A Chinese Story

translated by George Souliť


Gleam-of-day was sleeping; his round face and high forehead denoted the scholar's right intelligence.

All of a sudden he saw a man standing before his bed who appeared to be waiting.

"What is it?" inquired the sleeper, getting up.

"The prince is asking for you."

"Which prince?"

"The prince of the neighbouring territory."

Gleam-of-day, grumbling, got up, put on his court dress and followed his guide. Palanquins were waiting; they started rapidly, and their retinue was soon passing in the midst of innumerable pavilions and towers with pointed roofs.

They at last stopped in the courtyard of the palace; young girls with bright clothing were seen, and looked inquiringly at the new-comer, who was announced with great pomp.

At last Gleam-of-day reached the audience hall. The prince was seated on the throne; he descended the steps and welcomed his guest according to the rites.

"You perfume this neighbourhood," he said. "Your reputation has come to me, and I wished to know you."

The servants brought wine; they began to converse nobly and brilliantly. At last the prince asked:

"Among the flowers, tell me which one you prefer."

"The nelumbo," he replied, without hesitating.

"The nelumbo? it is precisely my daughter's surname. What a curious coincidence! The princess must absolutely know you."

And he made a sign to one of the attendants, who at once went out. A few minutes after, the princess appeared. She was between sixteen and seventeen years old. Nothing could equal her admirable beauty.

Her father ordered her to bow to the scholar and said:

"Here is my daughter Nelumbo."

Gleam-of-day, looking at her, felt troubled to the depth of his soul. The prince spoke to him; he hardly heard, and replied awkwardly. When the princess had retired, the conversation languished; the prince at last rose and put an end to the interview.

During all the way back the young man was ashamed at the same time with his emotion before the girl, as well as his rudeness towards the prince. He was so much troubled that he ordered his retinue to go back to the palace.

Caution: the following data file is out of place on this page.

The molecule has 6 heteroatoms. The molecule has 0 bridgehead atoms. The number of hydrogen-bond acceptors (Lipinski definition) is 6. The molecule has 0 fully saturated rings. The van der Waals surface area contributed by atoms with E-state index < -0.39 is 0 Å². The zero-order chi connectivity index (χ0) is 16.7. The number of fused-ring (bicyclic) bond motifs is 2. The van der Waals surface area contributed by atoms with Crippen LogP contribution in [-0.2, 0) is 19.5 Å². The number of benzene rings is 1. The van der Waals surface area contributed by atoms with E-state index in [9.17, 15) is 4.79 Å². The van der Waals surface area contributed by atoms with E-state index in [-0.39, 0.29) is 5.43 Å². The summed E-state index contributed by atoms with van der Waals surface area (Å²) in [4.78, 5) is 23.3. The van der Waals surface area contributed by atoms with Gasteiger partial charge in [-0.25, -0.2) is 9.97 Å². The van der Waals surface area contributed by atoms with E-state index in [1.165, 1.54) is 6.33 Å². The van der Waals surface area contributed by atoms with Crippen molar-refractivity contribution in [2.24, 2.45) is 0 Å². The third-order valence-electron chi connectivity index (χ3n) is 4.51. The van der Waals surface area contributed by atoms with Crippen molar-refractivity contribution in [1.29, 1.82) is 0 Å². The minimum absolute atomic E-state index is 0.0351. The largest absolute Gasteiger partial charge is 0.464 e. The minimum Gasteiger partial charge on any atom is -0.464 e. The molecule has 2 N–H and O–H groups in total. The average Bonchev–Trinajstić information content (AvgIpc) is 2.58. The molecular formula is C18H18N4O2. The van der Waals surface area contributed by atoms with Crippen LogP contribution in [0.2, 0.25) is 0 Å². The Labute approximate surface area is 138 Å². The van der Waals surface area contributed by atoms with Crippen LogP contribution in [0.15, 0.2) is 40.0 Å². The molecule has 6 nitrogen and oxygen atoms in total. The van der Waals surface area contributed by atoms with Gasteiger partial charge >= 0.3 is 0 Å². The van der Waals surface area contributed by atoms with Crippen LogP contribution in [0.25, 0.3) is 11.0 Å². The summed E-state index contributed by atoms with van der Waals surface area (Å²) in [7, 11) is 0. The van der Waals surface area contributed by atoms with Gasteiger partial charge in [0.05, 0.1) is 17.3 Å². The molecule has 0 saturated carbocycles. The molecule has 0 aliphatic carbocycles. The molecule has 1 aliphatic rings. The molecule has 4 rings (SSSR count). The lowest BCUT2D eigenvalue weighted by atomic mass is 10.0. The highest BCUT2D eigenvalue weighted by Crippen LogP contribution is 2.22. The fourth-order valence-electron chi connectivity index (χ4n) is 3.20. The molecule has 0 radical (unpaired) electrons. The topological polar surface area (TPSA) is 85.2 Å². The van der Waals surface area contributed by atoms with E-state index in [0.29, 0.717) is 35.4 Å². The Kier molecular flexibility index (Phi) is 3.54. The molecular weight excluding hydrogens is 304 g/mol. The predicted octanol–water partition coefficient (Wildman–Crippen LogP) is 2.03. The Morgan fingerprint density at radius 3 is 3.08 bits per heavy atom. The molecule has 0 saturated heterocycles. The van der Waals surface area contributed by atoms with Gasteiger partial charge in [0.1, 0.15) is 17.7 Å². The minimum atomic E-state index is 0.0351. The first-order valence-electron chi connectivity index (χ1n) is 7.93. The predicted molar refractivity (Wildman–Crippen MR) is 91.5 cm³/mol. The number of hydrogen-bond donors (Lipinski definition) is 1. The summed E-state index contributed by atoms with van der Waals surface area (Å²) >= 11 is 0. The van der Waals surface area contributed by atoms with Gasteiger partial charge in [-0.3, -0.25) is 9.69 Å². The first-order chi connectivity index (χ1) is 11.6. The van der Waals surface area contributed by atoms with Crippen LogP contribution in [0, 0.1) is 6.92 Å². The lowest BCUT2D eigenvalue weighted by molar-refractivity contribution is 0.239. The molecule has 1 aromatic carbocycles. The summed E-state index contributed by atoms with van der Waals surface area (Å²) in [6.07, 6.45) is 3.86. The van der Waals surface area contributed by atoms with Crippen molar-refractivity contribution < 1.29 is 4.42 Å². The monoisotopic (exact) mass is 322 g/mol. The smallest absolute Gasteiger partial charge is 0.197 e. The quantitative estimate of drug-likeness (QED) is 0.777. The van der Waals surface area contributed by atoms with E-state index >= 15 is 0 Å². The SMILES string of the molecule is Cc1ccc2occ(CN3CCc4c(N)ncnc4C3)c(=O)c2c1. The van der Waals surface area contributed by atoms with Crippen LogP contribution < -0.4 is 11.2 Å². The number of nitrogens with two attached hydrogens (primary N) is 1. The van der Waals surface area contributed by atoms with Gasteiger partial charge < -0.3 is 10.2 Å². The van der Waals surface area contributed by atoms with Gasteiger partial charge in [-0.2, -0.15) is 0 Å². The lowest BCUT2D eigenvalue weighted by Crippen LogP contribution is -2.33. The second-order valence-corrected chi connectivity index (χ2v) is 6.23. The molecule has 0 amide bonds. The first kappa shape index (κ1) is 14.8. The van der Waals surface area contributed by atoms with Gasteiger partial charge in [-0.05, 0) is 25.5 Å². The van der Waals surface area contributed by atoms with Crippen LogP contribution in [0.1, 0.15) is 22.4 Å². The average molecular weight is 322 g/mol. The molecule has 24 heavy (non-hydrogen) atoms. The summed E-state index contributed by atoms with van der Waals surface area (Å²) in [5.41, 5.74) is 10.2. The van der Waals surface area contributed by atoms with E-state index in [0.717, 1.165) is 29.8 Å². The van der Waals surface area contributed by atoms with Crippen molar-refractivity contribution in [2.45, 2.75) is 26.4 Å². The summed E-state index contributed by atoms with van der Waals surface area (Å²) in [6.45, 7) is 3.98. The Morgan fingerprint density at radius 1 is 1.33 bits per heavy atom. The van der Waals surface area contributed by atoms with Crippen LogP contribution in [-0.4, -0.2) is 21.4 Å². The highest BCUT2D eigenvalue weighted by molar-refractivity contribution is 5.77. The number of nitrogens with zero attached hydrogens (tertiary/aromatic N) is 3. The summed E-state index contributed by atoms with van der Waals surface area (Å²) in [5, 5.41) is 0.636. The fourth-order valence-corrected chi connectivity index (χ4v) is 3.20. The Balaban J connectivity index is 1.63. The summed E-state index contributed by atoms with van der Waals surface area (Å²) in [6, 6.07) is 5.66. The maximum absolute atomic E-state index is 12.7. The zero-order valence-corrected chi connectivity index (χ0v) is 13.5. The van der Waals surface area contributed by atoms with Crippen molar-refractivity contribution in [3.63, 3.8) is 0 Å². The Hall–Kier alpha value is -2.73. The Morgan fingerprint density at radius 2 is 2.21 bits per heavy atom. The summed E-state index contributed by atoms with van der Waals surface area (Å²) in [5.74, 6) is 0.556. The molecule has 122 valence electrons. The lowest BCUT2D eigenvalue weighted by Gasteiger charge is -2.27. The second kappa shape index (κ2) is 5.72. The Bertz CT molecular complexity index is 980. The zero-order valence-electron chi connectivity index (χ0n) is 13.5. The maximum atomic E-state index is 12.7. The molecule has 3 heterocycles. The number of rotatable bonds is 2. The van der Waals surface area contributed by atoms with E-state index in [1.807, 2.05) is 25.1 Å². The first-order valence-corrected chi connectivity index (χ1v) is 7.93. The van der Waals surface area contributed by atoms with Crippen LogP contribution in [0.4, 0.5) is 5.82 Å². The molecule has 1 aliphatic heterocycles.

When he entered the audience hall, he threw himself to the ground before the prince and begged to be excused for his rudeness.

"You need not excuse yourself; the sentiment that I read in your eyes is powerful and the thought of it is not unpleasant to me."

While Gleam-of-day, happy with this encouragement, was still excusing himself, twenty young girls came running:

"A monster has entered the palace; it is a python ten thousand feet long. It has already devoured thirteen hundred persons; its head is like a mountain peak."

Every one got up; the frightened guard and the courtiers ran hither and thither, looking where they could hide themselves. The princess and her maids-in-waiting were crying for help.

Gleam-of-day at last said to the prince:

"I have only three miserable rooms in a cottage, but you will be safe in them. Will you fly there with your daughter?"

"Let us go as quickly as possible," replied the prince, seizing the princess by the wrist.

They all three ran across the deserted streets. When they arrived, Nelumbo threw herself on the bed, without being able to stop weeping.

Gleam-of-day was so moved that he suddenly awoke: everything was a dream.

Just then he heard a scream in the next room, where his father slept; there was a struggle, blows, and at last a sigh of satisfaction.

The door opened, and the old man was seen pushing an enormous serpent at the end of a stick. When Gleam-of-day turned back to his bed, he found it covered with bees; on the pillow the queen had alighted.